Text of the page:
Cycling/Jelajah Malaysia: Sayuti simply enjoying the ride
IF there was reason to relish every moment of this edition of Jelajah Malaysia, Sayuti Zahit will tell you how thankful he is for a decision made in the second part of last year.
While much of the attention prior to the start and during the race has been on Le Tua’s top sprinter Anuar Manan, the quiet return to the top level by former national rider Sayuti, 24, has gone almost unnoticed.From almost quitting the sport in 2006, that year’s Asian Championships scratch race silver medallist is now a happy rider again. Even happier to play lead-out man to the country’s top sprinter.”It all feels good again and I’m now back to being serious about my cycling. I’m enjoying it like it’s supposed to be,” said Sayuti, who is also a sports science student at Universiti Malaya.Many will remember the controversy within the National Sports Council (NSC) track cycling programme that centred around Sayuti and Fauzan Ahmad Lutfi raising much concern about the way things were run, bringing about disciplinary action against both, who were subsequently dropped from the national team at that time.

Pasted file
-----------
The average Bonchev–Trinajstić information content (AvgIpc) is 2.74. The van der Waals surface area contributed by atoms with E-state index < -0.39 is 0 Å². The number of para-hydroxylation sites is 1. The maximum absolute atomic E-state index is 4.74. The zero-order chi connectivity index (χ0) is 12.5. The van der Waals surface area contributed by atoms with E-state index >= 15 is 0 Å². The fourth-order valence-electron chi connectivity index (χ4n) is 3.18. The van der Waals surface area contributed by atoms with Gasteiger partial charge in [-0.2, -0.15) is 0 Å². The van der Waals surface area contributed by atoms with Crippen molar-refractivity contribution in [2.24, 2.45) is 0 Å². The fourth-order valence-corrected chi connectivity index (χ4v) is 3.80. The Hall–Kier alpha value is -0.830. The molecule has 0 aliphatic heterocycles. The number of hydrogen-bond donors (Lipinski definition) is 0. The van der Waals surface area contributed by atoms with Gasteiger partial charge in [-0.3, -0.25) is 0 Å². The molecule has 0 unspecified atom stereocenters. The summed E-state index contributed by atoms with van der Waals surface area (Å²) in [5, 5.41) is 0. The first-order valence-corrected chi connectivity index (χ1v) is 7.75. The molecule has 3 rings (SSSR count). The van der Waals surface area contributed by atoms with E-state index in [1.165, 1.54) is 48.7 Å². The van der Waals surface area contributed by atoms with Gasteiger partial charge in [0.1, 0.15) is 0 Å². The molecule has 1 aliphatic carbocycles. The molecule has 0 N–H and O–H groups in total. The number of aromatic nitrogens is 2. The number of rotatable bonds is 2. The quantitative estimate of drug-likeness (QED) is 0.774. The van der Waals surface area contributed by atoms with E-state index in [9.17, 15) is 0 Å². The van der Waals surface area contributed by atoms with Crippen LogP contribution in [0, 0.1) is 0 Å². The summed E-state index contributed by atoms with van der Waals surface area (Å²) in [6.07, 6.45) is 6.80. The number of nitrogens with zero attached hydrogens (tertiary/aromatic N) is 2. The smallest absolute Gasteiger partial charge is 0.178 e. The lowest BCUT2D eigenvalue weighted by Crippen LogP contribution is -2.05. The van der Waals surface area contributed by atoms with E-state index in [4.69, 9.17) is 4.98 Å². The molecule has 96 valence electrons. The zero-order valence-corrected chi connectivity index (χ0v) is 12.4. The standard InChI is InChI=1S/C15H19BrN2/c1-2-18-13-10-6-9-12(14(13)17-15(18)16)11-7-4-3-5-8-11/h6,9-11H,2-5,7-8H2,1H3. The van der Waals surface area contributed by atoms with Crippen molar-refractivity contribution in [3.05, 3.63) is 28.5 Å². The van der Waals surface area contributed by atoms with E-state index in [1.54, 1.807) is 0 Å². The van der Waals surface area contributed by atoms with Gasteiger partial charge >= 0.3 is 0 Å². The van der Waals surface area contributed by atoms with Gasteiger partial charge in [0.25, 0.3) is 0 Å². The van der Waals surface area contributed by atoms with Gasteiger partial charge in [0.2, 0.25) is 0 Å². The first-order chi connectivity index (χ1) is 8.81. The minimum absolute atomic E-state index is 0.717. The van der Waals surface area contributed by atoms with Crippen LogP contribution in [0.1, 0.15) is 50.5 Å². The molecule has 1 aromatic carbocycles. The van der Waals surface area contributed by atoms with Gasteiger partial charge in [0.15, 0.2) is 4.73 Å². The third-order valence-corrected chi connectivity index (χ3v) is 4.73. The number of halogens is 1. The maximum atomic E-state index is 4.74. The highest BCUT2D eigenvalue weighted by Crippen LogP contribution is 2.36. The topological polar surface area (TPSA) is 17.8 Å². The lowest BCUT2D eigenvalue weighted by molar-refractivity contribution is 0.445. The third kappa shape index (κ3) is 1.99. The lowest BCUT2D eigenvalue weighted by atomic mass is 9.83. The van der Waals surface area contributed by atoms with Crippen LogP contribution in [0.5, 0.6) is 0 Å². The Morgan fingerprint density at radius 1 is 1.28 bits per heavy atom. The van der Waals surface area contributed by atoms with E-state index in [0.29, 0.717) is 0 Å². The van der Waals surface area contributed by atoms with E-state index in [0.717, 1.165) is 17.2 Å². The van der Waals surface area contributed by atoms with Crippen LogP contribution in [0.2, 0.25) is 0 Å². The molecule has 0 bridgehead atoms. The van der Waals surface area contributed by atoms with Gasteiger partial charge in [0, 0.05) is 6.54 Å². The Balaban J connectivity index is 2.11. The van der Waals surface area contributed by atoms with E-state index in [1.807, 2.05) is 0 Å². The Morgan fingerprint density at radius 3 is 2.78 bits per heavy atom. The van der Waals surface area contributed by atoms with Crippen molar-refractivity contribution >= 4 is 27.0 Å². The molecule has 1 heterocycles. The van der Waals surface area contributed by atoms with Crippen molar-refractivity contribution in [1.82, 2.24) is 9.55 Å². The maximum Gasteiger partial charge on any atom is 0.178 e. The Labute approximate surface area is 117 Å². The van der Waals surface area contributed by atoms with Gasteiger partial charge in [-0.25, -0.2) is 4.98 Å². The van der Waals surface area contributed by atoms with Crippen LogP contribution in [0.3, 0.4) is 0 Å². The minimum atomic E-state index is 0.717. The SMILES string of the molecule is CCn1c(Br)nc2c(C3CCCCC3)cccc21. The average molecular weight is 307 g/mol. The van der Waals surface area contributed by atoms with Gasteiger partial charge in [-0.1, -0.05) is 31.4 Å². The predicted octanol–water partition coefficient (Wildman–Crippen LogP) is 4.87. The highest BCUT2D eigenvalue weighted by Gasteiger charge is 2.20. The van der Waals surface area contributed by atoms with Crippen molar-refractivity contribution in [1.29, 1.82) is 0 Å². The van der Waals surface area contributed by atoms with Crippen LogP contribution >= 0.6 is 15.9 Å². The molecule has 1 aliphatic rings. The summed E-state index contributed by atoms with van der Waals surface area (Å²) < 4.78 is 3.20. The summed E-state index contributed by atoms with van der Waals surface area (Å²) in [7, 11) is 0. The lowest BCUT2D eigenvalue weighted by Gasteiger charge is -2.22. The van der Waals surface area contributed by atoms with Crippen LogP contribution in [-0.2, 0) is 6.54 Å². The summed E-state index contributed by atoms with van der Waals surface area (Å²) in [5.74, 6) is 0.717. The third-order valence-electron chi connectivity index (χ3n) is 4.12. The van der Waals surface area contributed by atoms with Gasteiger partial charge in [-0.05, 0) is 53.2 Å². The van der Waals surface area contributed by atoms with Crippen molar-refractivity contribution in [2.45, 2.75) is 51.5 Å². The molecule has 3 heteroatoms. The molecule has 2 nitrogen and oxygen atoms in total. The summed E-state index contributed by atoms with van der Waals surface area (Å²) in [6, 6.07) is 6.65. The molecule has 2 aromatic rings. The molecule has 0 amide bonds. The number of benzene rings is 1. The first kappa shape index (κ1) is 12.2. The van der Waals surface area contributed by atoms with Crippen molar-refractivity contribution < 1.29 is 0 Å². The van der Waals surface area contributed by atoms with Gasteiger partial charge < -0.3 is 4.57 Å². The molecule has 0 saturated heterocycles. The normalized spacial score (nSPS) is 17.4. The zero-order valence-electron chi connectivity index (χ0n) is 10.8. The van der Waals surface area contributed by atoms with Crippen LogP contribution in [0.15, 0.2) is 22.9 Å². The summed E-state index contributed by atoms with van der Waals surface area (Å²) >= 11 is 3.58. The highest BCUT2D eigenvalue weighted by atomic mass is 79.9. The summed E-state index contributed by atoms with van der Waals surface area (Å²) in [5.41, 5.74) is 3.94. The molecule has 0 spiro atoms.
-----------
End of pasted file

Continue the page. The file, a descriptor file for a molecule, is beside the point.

Fauzan, 21, found a new lease of life in the national road programme and with French club ASPTT-Mulhouse where he is due to return after Le Tour de Langkawi (LTdL) next month, while Sayuti quit the sport momentarily before being coaxed into staying and rode last year’s Jelajah Malaysia with the Putrajaya team.Seeing the limited opportunities to race offered by that team, Sayuti moved to Le Tua, where he is now settled again.”It all felt like the world had ended. I was really disappointed, mostly with myself and I just gave up. But now I think there is still life in cycling despite not being backed by the Government like those in the national programmes.”In fact, here it is about delivering results in order for us to stay alive and I think this is what can bring us success. We all have something to prove,” said Sayuti, who is second in the Jelajah Malaysia points classification currently, behind Anuar.”But the pressure is a nice kind of pressure. When we do our job right, Anuar is the one under the most pressure because if he doesn’t deliver, he fails the whole team.”At the same time, if Anuar cannot win a stage, we all take the blame collectively. This is a more focused type of road cycling compared to what I was used to.”Having been among the most promising juniors with a World Junior Championships seventh-place finish in 2002 and an Asian Junior Championships road race silver medal (behind Japan’s Fumiyuki Beppu) in 2001, Sayuti was the youngest ever Malaysian to make a LTdL debut when he did it as a 19-year old in 2004.With Le Tua, he is likely to be there again this year as he rides on with, more than anything else, the faith that his sport won’t let him down.